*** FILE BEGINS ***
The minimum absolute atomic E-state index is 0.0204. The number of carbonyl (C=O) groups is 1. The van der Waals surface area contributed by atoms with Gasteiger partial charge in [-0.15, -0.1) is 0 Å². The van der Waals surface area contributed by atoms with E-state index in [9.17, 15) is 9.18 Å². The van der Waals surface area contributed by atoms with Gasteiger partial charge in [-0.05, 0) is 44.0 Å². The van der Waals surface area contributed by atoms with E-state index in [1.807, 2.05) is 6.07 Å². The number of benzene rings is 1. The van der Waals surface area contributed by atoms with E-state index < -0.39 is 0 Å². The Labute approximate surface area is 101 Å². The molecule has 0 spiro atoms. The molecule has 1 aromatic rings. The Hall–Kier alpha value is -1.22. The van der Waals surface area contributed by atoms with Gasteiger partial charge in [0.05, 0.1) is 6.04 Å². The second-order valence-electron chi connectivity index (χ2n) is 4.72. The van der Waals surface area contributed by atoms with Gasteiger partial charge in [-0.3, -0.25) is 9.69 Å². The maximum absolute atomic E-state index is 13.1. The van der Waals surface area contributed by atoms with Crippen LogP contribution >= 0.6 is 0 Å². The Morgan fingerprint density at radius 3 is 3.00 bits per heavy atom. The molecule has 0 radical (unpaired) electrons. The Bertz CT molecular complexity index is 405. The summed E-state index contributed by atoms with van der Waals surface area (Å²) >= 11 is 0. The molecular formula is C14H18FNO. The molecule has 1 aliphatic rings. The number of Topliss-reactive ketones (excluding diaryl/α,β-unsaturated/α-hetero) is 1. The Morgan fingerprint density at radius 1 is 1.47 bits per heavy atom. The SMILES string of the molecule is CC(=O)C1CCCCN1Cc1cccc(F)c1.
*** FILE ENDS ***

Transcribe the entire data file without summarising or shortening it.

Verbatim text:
The minimum absolute atomic E-state index is 0.0204. The number of carbonyl (C=O) groups is 1. The van der Waals surface area contributed by atoms with Gasteiger partial charge in [-0.15, -0.1) is 0 Å². The van der Waals surface area contributed by atoms with E-state index in [9.17, 15) is 9.18 Å². The van der Waals surface area contributed by atoms with Gasteiger partial charge in [-0.05, 0) is 44.0 Å². The van der Waals surface area contributed by atoms with E-state index in [1.807, 2.05) is 6.07 Å². The number of benzene rings is 1. The van der Waals surface area contributed by atoms with E-state index < -0.39 is 0 Å². The Labute approximate surface area is 101 Å². The molecule has 0 spiro atoms. The molecule has 1 aromatic rings. The Hall–Kier alpha value is -1.22. The van der Waals surface area contributed by atoms with Gasteiger partial charge in [0.05, 0.1) is 6.04 Å². The second-order valence-electron chi connectivity index (χ2n) is 4.72. The van der Waals surface area contributed by atoms with Gasteiger partial charge in [-0.3, -0.25) is 9.69 Å². The maximum absolute atomic E-state index is 13.1. The van der Waals surface area contributed by atoms with Crippen LogP contribution >= 0.6 is 0 Å². The Morgan fingerprint density at radius 3 is 3.00 bits per heavy atom. The molecule has 0 radical (unpaired) electrons. The Bertz CT molecular complexity index is 405. The summed E-state index contributed by atoms with van der Waals surface area (Å²) >= 11 is 0. The molecular formula is C14H18FNO. The molecule has 1 aliphatic rings. The number of Topliss-reactive ketones (excluding diaryl/α,β-unsaturated/α-hetero) is 1. The Morgan fingerprint density at radius 1 is 1.47 bits per heavy atom. The SMILES string of the molecule is CC(=O)C1CCCCN1Cc1cccc(F)c1.